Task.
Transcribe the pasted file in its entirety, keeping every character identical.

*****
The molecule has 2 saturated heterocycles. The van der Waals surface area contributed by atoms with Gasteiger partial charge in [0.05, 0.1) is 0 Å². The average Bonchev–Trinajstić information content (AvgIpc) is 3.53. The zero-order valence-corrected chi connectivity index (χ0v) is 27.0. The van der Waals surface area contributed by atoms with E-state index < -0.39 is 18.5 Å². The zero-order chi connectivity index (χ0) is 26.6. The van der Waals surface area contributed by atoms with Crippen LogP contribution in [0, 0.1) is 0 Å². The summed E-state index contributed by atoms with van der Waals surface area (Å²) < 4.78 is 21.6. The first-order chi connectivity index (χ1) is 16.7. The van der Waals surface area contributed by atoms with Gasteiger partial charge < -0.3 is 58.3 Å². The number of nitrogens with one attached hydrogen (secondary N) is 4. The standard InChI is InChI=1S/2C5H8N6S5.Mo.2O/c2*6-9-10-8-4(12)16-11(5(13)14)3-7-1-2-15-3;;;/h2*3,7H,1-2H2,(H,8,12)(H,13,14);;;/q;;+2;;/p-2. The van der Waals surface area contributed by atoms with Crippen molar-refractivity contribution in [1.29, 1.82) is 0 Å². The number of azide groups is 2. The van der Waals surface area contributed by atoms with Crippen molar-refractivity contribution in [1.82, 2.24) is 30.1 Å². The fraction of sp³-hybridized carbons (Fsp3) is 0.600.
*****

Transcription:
The molecule has 2 saturated heterocycles. The van der Waals surface area contributed by atoms with Gasteiger partial charge in [0.05, 0.1) is 0 Å². The average Bonchev–Trinajstić information content (AvgIpc) is 3.53. The zero-order valence-corrected chi connectivity index (χ0v) is 27.0. The van der Waals surface area contributed by atoms with E-state index < -0.39 is 18.5 Å². The zero-order chi connectivity index (χ0) is 26.6. The van der Waals surface area contributed by atoms with Crippen LogP contribution in [0, 0.1) is 0 Å². The summed E-state index contributed by atoms with van der Waals surface area (Å²) < 4.78 is 21.6. The first-order chi connectivity index (χ1) is 16.7. The van der Waals surface area contributed by atoms with Gasteiger partial charge < -0.3 is 58.3 Å². The number of nitrogens with one attached hydrogen (secondary N) is 4. The standard InChI is InChI=1S/2C5H8N6S5.Mo.2O/c2*6-9-10-8-4(12)16-11(5(13)14)3-7-1-2-15-3;;;/h2*3,7H,1-2H2,(H,8,12)(H,13,14);;;/q;;+2;;/p-2. The van der Waals surface area contributed by atoms with Crippen molar-refractivity contribution in [1.29, 1.82) is 0 Å². The number of azide groups is 2. The van der Waals surface area contributed by atoms with Crippen molar-refractivity contribution in [1.82, 2.24) is 30.1 Å². The fraction of sp³-hybridized carbons (Fsp3) is 0.600.